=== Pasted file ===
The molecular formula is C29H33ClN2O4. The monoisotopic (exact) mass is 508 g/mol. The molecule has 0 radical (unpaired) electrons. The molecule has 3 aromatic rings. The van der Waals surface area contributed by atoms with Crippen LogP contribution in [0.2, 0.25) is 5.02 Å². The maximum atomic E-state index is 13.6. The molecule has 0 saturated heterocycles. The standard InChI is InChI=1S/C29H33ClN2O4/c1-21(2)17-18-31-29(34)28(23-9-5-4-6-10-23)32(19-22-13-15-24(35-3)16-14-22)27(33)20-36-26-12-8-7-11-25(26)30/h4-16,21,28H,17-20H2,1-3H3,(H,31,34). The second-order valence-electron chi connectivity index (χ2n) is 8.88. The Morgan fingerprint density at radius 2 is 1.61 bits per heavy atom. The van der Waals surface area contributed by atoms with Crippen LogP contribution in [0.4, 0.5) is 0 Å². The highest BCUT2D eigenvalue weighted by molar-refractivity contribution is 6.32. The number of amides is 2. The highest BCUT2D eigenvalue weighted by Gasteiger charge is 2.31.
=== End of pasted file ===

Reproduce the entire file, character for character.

The molecular formula is C29H33ClN2O4. The monoisotopic (exact) mass is 508 g/mol. The molecule has 0 radical (unpaired) electrons. The molecule has 3 aromatic rings. The van der Waals surface area contributed by atoms with Crippen LogP contribution in [0.2, 0.25) is 5.02 Å². The maximum atomic E-state index is 13.6. The molecule has 0 saturated heterocycles. The standard InChI is InChI=1S/C29H33ClN2O4/c1-21(2)17-18-31-29(34)28(23-9-5-4-6-10-23)32(19-22-13-15-24(35-3)16-14-22)27(33)20-36-26-12-8-7-11-25(26)30/h4-16,21,28H,17-20H2,1-3H3,(H,31,34). The second-order valence-electron chi connectivity index (χ2n) is 8.88. The Morgan fingerprint density at radius 2 is 1.61 bits per heavy atom. The van der Waals surface area contributed by atoms with Crippen LogP contribution in [0.4, 0.5) is 0 Å². The highest BCUT2D eigenvalue weighted by molar-refractivity contribution is 6.32. The number of amides is 2. The highest BCUT2D eigenvalue weighted by Gasteiger charge is 2.31.